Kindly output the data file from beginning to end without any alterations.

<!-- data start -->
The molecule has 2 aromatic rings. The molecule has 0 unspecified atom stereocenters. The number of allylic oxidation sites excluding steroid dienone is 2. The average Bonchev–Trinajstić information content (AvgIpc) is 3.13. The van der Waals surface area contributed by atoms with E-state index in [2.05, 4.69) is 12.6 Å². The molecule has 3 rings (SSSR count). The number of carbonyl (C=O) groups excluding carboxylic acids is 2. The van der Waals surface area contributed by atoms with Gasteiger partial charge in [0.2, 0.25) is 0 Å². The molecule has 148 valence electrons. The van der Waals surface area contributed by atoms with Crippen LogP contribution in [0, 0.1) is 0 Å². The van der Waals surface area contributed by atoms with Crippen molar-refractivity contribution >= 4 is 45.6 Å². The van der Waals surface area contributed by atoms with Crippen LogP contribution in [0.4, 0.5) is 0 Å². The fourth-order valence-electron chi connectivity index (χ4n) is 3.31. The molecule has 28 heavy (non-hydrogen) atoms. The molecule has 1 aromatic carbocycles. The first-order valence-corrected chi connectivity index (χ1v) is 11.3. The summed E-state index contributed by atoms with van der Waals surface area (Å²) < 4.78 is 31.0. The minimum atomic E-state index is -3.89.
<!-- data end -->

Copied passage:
The molecule has 2 aromatic rings. The molecule has 0 unspecified atom stereocenters. The number of allylic oxidation sites excluding steroid dienone is 2. The average Bonchev–Trinajstić information content (AvgIpc) is 3.13. The van der Waals surface area contributed by atoms with E-state index in [2.05, 4.69) is 12.6 Å². The molecule has 3 rings (SSSR count). The number of carbonyl (C=O) groups excluding carboxylic acids is 2. The van der Waals surface area contributed by atoms with Gasteiger partial charge in [0.2, 0.25) is 0 Å². The molecule has 148 valence electrons. The van der Waals surface area contributed by atoms with Crippen LogP contribution in [0, 0.1) is 0 Å². The van der Waals surface area contributed by atoms with Crippen molar-refractivity contribution >= 4 is 45.6 Å². The van der Waals surface area contributed by atoms with Crippen LogP contribution in [0.4, 0.5) is 0 Å². The fourth-order valence-electron chi connectivity index (χ4n) is 3.31. The molecule has 28 heavy (non-hydrogen) atoms. The molecule has 1 aromatic carbocycles. The first-order valence-corrected chi connectivity index (χ1v) is 11.3. The summed E-state index contributed by atoms with van der Waals surface area (Å²) < 4.78 is 31.0. The minimum atomic E-state index is -3.89.